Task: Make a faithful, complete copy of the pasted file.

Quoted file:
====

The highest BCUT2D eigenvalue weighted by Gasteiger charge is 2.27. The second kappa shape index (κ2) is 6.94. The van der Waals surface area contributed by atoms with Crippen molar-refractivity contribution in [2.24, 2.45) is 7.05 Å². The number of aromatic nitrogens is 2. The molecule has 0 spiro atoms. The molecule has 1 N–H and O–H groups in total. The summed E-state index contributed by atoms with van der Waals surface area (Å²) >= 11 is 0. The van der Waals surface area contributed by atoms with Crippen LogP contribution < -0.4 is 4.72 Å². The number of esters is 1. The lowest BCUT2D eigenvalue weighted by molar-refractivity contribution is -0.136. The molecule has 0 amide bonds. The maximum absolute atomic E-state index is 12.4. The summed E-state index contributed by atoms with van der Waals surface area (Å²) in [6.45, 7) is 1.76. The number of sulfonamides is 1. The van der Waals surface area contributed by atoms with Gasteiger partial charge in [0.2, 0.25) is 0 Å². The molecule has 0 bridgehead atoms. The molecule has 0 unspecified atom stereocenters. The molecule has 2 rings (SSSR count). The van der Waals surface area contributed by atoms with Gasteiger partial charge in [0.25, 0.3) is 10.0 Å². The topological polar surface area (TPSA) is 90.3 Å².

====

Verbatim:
The highest BCUT2D eigenvalue weighted by Gasteiger charge is 2.27. The second kappa shape index (κ2) is 6.94. The van der Waals surface area contributed by atoms with Crippen molar-refractivity contribution in [2.24, 2.45) is 7.05 Å². The number of aromatic nitrogens is 2. The molecule has 0 spiro atoms. The molecule has 1 N–H and O–H groups in total. The summed E-state index contributed by atoms with van der Waals surface area (Å²) >= 11 is 0. The van der Waals surface area contributed by atoms with Crippen LogP contribution < -0.4 is 4.72 Å². The number of esters is 1. The lowest BCUT2D eigenvalue weighted by molar-refractivity contribution is -0.136. The molecule has 0 amide bonds. The maximum absolute atomic E-state index is 12.4. The summed E-state index contributed by atoms with van der Waals surface area (Å²) in [6.45, 7) is 1.76. The number of sulfonamides is 1. The van der Waals surface area contributed by atoms with Gasteiger partial charge in [0.2, 0.25) is 0 Å². The molecule has 0 bridgehead atoms. The molecule has 0 unspecified atom stereocenters. The molecule has 2 rings (SSSR count). The van der Waals surface area contributed by atoms with Gasteiger partial charge in [0.25, 0.3) is 10.0 Å². The topological polar surface area (TPSA) is 90.3 Å².